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The Relative Significance of EPAs in Asia-Pacific

Kenichi Kawasaki
National Graduate Institute for Policy Studies
January 30, 2014


Progress in negotiating Economic Partnership Agreements (EPAs) involving the Asia-Pacific region has accelerated since the beginning of 2013.  Three notable EPAs are the Trans-Pacific Partnership (TPP), which involves 12 economies including the United States and Japan, which joined in July 2013; the Regional Comprehensive Economic Partnership (RCEP), which includes 16 Asian economies; and the Free Trade Area of the Asia-Pacific (FTAAP), which includes the TPP economies, eight other Asian economies, plus Russia. The countries involved in the EPA negotiations account for large percentages of world GDP.  The TPP economics accounted for approximately 40 percent of global GDP in 2010, the RCEP economies accounted for approximately 30 percent of global GDP, and the FTAAP economies accounted for over 50 percent of global GDP in 2010.

The economy-wide impacts of removing tariffs and non-tariff measures (NTMs) via these EPAs are estimated using a Computable General Equilibrium (CGE) model of global trade.  According to economic theory, there should be static impacts from trade liberalization such as expansion of exports and production of tradable goods, more efficient resource allocation, and real income and consumption gains. Dynamic impacts result from capital formation and productivity improvements.  It is also expected that some trade diversion will adversely affect the economies of non-member countries.  The model estimates the income gains from these potential EPAs. The model simulations assume 100% tariff reduction and 50% reduction in NTMs, with 50% of the reduction in NTMs also benefiting non-member economies. Model simulations use the Global Trade Analysis Project (GTAP) model version 8.1 with benchmark year 2007 and baseline updated in 2010.

The model simulations provide the sources of the income gains for the individual EPAs and key results for participating economies. Overall, the largest income gains to the member countries occur when NTMs are reduced in addition to the tariff removals. Some results for specific countries include:


    Japan receives complementary income benefits by participating in both TPP and RCEP. Japan's income gains from the TPP and the RCEP may equally be important.

    Japan benefits from its own tariff removal and reductions in NTMs from the TPP; China is a source of benefits to Japan from the RCEP and the FTAAP.

United States“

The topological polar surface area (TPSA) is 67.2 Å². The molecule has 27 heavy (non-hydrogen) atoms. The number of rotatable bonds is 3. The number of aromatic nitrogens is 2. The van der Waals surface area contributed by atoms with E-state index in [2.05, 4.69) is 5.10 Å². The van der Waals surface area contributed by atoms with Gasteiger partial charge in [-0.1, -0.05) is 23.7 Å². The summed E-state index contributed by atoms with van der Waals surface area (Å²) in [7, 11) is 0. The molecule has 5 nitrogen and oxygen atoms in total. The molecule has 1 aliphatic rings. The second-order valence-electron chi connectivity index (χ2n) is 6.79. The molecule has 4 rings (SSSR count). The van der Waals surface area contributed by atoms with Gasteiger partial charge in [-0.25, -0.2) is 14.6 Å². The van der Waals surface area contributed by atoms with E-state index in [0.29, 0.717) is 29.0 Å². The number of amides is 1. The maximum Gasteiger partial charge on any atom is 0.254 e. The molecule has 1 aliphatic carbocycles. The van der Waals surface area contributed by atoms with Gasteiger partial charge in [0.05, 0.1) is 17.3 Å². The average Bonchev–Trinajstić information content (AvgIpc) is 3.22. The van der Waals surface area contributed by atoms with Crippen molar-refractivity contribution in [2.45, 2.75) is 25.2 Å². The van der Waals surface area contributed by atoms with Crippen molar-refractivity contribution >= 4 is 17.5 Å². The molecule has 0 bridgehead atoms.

The United States is a member of the TPP and the FTAAP. The United States will be adversely affected through trade diversion from the RCEP.

    Japan's contribution to tariff removals will show a larger proportion in TPP. That said, income gains to the United States from the TPP stem largely from reduction of its own NTMs.

    However, the income gains from the FTAAP are much larger for the United States; firstly, they are influenced by Chinese policy measures including tariff elimination.


    China experiences income losses from the TPP due to trade diversion as China is not a member of TPP.

    China receives large income gains from RCEP, and even larger income gains from the FTAAP due to the larger number of participants.

    Trade liberalization in China will drive the income gains for participating economies in both the RCEP and the FTAAP.

European Union“

    The EU will experience income losses from trade diversion from all three EPAs as it is not a participant.  The largest losses stem from the FTAAP. The spillover effect from removal of NTMs could offset some of these losses, though to a limited extent.

Other results“

    For China, India, the ASEAN countries, Mexico, Peru, and Russia, the significant gains from EPAs are achieved by these countries changing their own tariffs, NTMs, and domestic policies.
    The impacts of structural reforms measured and included in the EPAs will be achieved over the medium term and contribute to sustainable growth.

Kenichi Kawasaki is a senior fellow of the National Graduate Institute for Policy Studies. He is a consulting fellow at the Research Institute of Economy, Trade and Industry, and an adjunct fellow at the Japan Institute of International Affairs. Dr. Kawasaki spent more than two decades in the Japanese government, including the Department of Economics and Statistics of the Organization for Economic Cooperation and Development.  For more information on this topic see Dr. Kawasaki's paper, "The Relative Significance of EPAs in Asia-Pacific," RIETI Discussion Paper Series 14-E-009, January 2014.

Rapporteur:  Cathy Jabara